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Discipline Differences: Drawing the Line Without Battles

Eye-rolling. Arms crossing in a huff. Foot tapping. Impatient words such as, “You never listen to me/you don’t understand me!” If you have a teenager, chances are you’ve experienced one of these reactions as you tried to correct a behavior or reinforce a rule. Not fun. Not productive.

Parents need to draw the line and insist on respectful responses. Unfortunately, our two natural responses, asking, “Why did you do that?” or giving a lecture, almost guarantee a negative response from teens.

Remember, by definition, teens aren’t mature. They’re still developing synapses in the frontal lobes of the brain where reasoning and planning reside. When you ask, “Why did you do that?” and they respond, “Idunno,” they probably really don’t know!

My colleague Elizabeth Murphy in her delightful book The Developing Child (now out of print but snatch a used copy if you can find one online) provides two sound strategies for drawing the line while avoiding battles:

  • Is that what you meant to say? If your teen makes a disrespectful comment, ask, “Is that what you meant to say?” Here are three reasons to try this.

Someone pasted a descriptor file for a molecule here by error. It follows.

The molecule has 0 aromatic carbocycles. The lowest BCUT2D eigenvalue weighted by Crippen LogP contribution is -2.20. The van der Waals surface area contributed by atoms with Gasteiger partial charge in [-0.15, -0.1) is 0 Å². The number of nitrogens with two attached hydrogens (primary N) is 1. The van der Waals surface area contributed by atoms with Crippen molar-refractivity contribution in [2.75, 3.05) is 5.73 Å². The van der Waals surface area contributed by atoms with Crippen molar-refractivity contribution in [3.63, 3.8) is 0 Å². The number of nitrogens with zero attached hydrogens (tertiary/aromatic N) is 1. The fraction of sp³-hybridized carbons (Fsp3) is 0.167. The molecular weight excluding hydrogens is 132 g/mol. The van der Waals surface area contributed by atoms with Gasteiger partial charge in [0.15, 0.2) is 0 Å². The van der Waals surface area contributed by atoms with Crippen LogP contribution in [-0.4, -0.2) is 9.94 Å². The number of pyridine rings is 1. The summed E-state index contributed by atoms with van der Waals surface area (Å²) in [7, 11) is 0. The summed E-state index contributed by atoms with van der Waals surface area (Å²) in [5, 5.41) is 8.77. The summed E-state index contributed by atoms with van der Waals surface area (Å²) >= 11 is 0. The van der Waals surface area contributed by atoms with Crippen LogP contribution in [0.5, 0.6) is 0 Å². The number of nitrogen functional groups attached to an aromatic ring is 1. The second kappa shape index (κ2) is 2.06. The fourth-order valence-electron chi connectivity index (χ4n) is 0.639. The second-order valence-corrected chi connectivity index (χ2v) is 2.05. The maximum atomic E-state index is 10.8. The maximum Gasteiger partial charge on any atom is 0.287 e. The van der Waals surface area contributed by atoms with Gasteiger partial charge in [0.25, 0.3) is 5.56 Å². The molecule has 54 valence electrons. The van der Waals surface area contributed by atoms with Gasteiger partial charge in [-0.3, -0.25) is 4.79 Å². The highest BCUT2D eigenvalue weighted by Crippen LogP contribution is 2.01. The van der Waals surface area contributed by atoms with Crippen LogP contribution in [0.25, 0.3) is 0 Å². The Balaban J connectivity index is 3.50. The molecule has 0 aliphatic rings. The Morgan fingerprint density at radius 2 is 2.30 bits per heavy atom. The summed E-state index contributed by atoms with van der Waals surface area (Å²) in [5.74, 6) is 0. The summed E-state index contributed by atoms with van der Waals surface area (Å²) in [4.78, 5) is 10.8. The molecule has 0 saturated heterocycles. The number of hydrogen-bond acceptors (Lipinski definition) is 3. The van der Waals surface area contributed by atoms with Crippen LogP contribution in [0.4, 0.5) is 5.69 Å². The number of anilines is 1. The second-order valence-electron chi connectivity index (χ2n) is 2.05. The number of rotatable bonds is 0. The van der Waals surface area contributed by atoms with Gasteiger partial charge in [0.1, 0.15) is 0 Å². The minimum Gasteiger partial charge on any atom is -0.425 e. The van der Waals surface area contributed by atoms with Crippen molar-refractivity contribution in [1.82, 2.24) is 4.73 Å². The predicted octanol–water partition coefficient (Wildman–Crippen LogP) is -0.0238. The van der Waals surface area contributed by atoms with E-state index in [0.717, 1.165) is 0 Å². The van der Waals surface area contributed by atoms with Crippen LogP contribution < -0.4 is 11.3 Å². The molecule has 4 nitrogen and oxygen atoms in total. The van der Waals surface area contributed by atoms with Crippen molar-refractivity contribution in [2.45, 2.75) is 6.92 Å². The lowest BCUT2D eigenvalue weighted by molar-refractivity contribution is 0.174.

• It works. Teachers who employ it find that around 80-90% of the time, the teen says, “Oh, sorry.” Their mouths got ahead of their brains.
    • It provides a way to back down. Sometimes all a teen needs to access those reasoning centers of the brain is a second to think it through.
    • It keeps you in control without inviting a battle. “Don’t talk to me that way” escalates; “Is that what you meant to say?” deescalates.
  • An “I know the point” signal. We adults tend to deliver the same lecture more than once, which can send know-it-all teens over the edge of impatience or even contempt at certain points in their relationships with parents. Mutually agree on a signal your teen can use if he or she knows what you’re going to say. Try turning both hands palm-up in a friendly way. It’s hard to do with a disrespectful jerk and also suggests a request. Then, have your teen summarize your point. Respectfully of course. This works because
    • While teens don’t always act on what they know, chances are they do know how you stand. If you repeat it, their natural impatience kicks in. if you make them repeat it, you avoid all the foot-tapping and eye-rolling.
    • When they need to paraphrase what you would say, that information is more likely to be remembered.

Try these. You might just get your point across without a battle.

Jane is an educational consultant, specializing in teambuilding, coaching, and school staff development. She is also the coauthor of more than 20 books. Jane’s website  is